Defensive lineman Anthony Lanier was a three sport athlete in high school – football, basketball and tennis. In college at Alabama A&M he played football and two years of basketball. He played in 47 football games and accumulated 38.5 tackles for loss. That was ranked 24th in active career leaders in the FCS for the 2015-2016 season. In the NFL, Lanier made the Redskin 53 man roster his rookie season and played in four games. He registered only a fumble recovery on 48 defensive snaps. In 2017 Lanier again made the 53 man roster. In his second year Lanier played in 11 games, started 2 games, and played in 31% of the season’s defensive snaps. He registered 6 passes defensed, one forced fumble, one fumble recovered, five sacks and 11 tackles with eight of those solo. Lanier’s basketball skills probably help in him getting five passes batted down. His five sacks was good for third on the team.
Defensive lineman Ziggy (Evander) Hood has a tremendous work ethic. “He’s an interesting guy,” said Chip Smith, who trains NFL players in the offseason in Atlanta. “I’ve put over 1,600 guys in the NFL and have 250 clients on rosters. I’ve been doing this a long time, and he (Ziggy Hood) is by far the hardest-working player I’ve ever trained.” Ziggy is supposedly moving back to his more natural position of defensive end for 2018. He had been filling in at nose tackle for two years. Here is Ziggy’s combine data compared to defensive tackles.
Defensive Tackle Phil Taylor was a first round selection by the Browns in the 2011 NFL draft. His rookie season Taylor started all 16 games. He had 59 tackles (37 solo), four sacks, one forced fumble, one pass defended, two stuffs and three hurries. He made the 2011 NFL All-Rookie Team. In 2012 Taylor missed the first eight games due to a torn pectoral muscle. In 2014 Taylor missed a month of games due to knee surgery. Upon his return on November 6th 2014 he suffered a knee injury and was out for the season. The Browns released Taylor with an injury settlement on September 1, 2015. After missing the 2015 season the Broncos signed Taylor in February 2016. In July 2016 Taylor was placed on Injured reserve due to a knee injury suffered in training camp and was released in August. After missing the 2016 season Taylor was signed by the Redskins in January 2017. In the Redskins’ third preseason game, Taylor suffered a torn quad that would keep him out for the entire 2017 season. Taylor has not played a regular season game since November 2014. At age 30 Taylor will attempt to make an amazing comeback. With Da’Ron Payne sidelined due to injury, Taylor is taking snaps with the ones at nose tackle. He doesn’t appear to be facing any limitations.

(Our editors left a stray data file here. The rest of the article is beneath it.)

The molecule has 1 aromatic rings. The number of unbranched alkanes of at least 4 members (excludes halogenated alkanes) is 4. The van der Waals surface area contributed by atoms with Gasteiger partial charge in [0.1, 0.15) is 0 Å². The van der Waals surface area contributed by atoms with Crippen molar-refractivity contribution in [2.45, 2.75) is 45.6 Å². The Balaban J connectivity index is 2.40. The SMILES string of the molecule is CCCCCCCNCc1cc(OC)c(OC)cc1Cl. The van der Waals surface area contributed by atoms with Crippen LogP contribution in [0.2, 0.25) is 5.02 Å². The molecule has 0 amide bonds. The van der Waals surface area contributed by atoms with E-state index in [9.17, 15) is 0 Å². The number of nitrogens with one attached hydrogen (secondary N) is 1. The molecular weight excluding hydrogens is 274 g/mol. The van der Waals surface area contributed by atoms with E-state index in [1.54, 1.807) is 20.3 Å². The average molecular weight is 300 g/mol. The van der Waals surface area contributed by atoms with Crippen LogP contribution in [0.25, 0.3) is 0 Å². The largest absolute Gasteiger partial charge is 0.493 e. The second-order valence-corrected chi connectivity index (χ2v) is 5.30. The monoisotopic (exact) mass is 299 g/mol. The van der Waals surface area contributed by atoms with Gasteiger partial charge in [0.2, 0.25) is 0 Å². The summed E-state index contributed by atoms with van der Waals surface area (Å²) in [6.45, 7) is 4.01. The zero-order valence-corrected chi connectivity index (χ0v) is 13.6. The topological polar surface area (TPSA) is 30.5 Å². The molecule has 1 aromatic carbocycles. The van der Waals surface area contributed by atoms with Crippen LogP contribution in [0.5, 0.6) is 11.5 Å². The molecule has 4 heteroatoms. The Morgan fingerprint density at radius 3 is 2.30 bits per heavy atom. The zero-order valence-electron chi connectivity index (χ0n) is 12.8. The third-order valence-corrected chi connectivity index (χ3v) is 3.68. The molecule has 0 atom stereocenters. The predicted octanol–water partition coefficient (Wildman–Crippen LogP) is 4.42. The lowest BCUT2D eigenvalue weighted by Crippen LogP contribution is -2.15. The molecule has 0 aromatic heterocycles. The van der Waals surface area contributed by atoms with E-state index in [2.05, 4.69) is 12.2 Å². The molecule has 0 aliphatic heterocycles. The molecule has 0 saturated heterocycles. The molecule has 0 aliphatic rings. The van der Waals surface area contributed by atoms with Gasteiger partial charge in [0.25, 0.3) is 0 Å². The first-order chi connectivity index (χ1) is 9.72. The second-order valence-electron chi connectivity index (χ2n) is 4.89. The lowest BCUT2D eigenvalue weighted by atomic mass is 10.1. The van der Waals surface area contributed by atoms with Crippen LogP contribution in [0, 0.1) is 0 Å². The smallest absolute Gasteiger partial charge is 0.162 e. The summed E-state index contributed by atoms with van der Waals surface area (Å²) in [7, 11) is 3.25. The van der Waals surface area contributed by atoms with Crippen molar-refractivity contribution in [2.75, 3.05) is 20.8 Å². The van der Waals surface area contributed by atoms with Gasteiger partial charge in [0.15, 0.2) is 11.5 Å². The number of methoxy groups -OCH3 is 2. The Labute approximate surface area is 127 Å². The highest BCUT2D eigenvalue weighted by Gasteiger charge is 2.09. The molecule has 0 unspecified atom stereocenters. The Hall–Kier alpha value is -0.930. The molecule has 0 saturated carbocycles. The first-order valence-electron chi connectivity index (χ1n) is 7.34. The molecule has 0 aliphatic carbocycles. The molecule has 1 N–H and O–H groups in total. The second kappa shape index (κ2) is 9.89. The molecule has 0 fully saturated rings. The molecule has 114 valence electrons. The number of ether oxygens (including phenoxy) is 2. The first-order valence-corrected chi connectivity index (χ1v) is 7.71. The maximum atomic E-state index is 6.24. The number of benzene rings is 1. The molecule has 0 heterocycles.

Outside linebacker Pernell McPhee has played seven seasons, 96 games and has 23 starts. He has 182 tackles (139 solo), 31 sacks, 6 forced fumbles, 11 stuffs and 63 hurries. In the last four seasons he has never recorded less than four sacks a season.
Pernell McPhee jab steps & counters inside to beat the OT’s quick set. McPhee makes the QB pay!
— DLineVids (@DLineVids) February 18, 2018
Others With Game Experience
Outside linebacker Ryan Anderson was drafted in the 2nd round of the 2017 draft. In college Anderson earned first team All-SEC honors from the Associated Press. He finished his senior year with 61 total tackles, including a team-high 19.0 tackles for loss, 9.0 sacks to rank tied for second on the team, 10 quarterback hurries, four forced fumbles, three fumble recoveries and three pass breakups. In his rookie NFL season Anderson played in 14 games. He accounted for 11 solo tackles, three assist tackles and one hurry. He has approached his upcoming second season with a more determined attitude to make more of an impact to help his team.
In his junior year at Texas Tech linebacker Pete Robertson made AP All-Big 12 First Team. He was ranked sixth in the NCAA in sacks (12.0). Robertson was a three year starter and amassed a career 140 solo tackles, 39.5 tackles for loss and 21 sacks. Among active career leaders in 2015 Robertson ranked eleventh in sacks (21), ninth in solo sacks (20), twelfth in forced fumbles (8) and fourteenth in total tackles for loss (38.5). Robertson signed as an undrafted free agent with the Seahawks following the 2016 draft. However he was waived that summer and not picked up by another team. He spent the 2016 season working at UPS. In January of 2017 he was signed by the Redskins. Robertson played in four games in 2017 for 2% of defensive snaps and 20% of special teams snaps. He was credited with two tackles. Pete has a great team attitude and is eager to learn.
One to Two Year Players Yet to See Action
In college Alex McCalister recorded 6 and 6.5 sacks in his last two years. His college career sacks per game (.43) was 28th among FBS active career leaders in 2015. At the 2016 combine McCalister showed his athleticism among defensive linemen with a 4.0 twenty yard shuttle (1st), 10’8″ broad jump (1st), 7.01 three cone drill (4th), 34.5 vertical jump (9th) and a 4.8 forty (8th). McCalister is 6’6″ tall and has an arm length of 36″”. That length and his quick feet are ideal for pass rushing. McCalister was drafted in the 7th round by the Eagles. He suffered a left calf tear in August, was placed on IR and missed his rookie season. Alex was released by the Eagles at the 2017 roster cuts in September. He was signed to the Redskins practice squad in December 2017. McCalister’s high school coach, Adrian Snow, spoke highly of McCalister’s work ethic, coachability and team spirit.
Defensive lineman Ondre Pipkins was signed as an undrafted free agent following the 2017 NFL draft. In his senior year at Texas Tech Pipkins started in 11 games and led the interior defensive linemen with 32 tackles (21 solo). He was ranked eighth overall on the team for tackles. Four of his tackles went for a loss which was tied for third on the team.
Nose Tackle Tim Settle was picked in the 2018 draft round 5. As a redshirt freshman Settle was named to the ACC All-Freshman Second Team. His sophomore year he made the All-ACC Second Team. Settle had a blocked kick in each of his two years. Over his two years playing he had 53 tackles (28 solo, 19.5 tackles for loss, and one pass defensed. He entered the draft after his sophomore season.